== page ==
It is not okay with me and thousands of American taxpayers who want to see the program abolished or reformed! Just dickering over numbers is a fools errand—unless of course the White House and Congress have no intention of seriously investigating the program, ever!
This is a huge disappointment.
Suspending the program in light of Harvey, Irma and Maria (when Americans are hurting and need housing and help) would have been the sensible thing to do in this non-election year.
Does bringing more poverty to America at this time make political sense?
And, does anyone really think that when the entire Congress and a third of the Senate is up for election in 2018, they will lift a finger to investigate and reform? Of course not!
This article at Politico (thanks to Joanne) tells us why the White House has been remiss in following refugee law and getting the decision made in a timely fashion. Here we are right up to the deadline and the dickering continues….
And, Trump doesn’t get it!
He will get s*** at 40,000, or 50,000, anyway. He might as well suspend the program and tell Congress to review the law! He has the power to do that!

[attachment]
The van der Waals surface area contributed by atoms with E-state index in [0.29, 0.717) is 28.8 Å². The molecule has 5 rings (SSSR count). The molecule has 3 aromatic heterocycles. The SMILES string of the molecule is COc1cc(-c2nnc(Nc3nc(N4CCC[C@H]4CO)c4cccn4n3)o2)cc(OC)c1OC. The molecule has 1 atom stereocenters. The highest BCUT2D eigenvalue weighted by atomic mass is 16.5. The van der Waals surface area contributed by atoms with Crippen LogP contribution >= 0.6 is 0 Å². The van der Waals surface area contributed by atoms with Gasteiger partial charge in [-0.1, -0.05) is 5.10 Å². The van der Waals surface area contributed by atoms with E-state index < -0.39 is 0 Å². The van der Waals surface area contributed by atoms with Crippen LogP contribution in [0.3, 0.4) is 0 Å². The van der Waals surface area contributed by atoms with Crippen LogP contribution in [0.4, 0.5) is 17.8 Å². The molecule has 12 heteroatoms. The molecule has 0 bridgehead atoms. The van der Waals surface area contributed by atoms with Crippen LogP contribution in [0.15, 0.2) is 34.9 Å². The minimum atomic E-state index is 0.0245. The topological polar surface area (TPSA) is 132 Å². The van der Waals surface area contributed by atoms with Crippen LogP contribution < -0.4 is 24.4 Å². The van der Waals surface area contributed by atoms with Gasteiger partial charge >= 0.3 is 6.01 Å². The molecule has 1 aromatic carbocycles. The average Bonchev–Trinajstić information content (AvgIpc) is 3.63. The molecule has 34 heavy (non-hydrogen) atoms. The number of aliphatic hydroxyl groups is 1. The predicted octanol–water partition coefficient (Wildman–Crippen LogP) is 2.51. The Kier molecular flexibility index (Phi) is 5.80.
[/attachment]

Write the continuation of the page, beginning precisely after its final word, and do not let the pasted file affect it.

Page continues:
Department of Homeland Security officials have warned the White House that they may have trouble processing 50,000 refugees next year, putting additional pressure on President Donald Trump to lower the cap on refugees entering the United States to the lowest point in decades.
In private meetings with White House officials in recent weeks, DHS officials have raised logistical concerns about handling 50,000 refugees in fiscal year 2018 if the president decides to maintain the cap that he imposed as part of the travel ban, according to two administration officials.
One of the administration officials said the department was swamped with a backlog of asylum applications, which have skyrocketed in recent years. In June, U.S. Citizenship and Immigration Services had roughly 275,000 pending “affirmative” asylum cases — when someone arrives in the U.S. and requests safe haven. The figure amounts to a more than 600 percent increase in the backlog compared with December 2013.
The pressure from DHS comes as Trump faces a vanishing window to make the decision on refugee admissions. According to the statute that governs the program, the president should determine refugee levels before the start of the fiscal year on Oct. 1.
Though administration officials say Trump has not yet made up his mind, they expect him to lower the refugee cap below 50,000.
DHS has recommended setting the fiscal year 2018 refugee ceiling at 40,000, the administration officials said.
You can read the rest yourself, here. I have to go get a tooth pulled—highly preferable to reading more about this huge political blunder!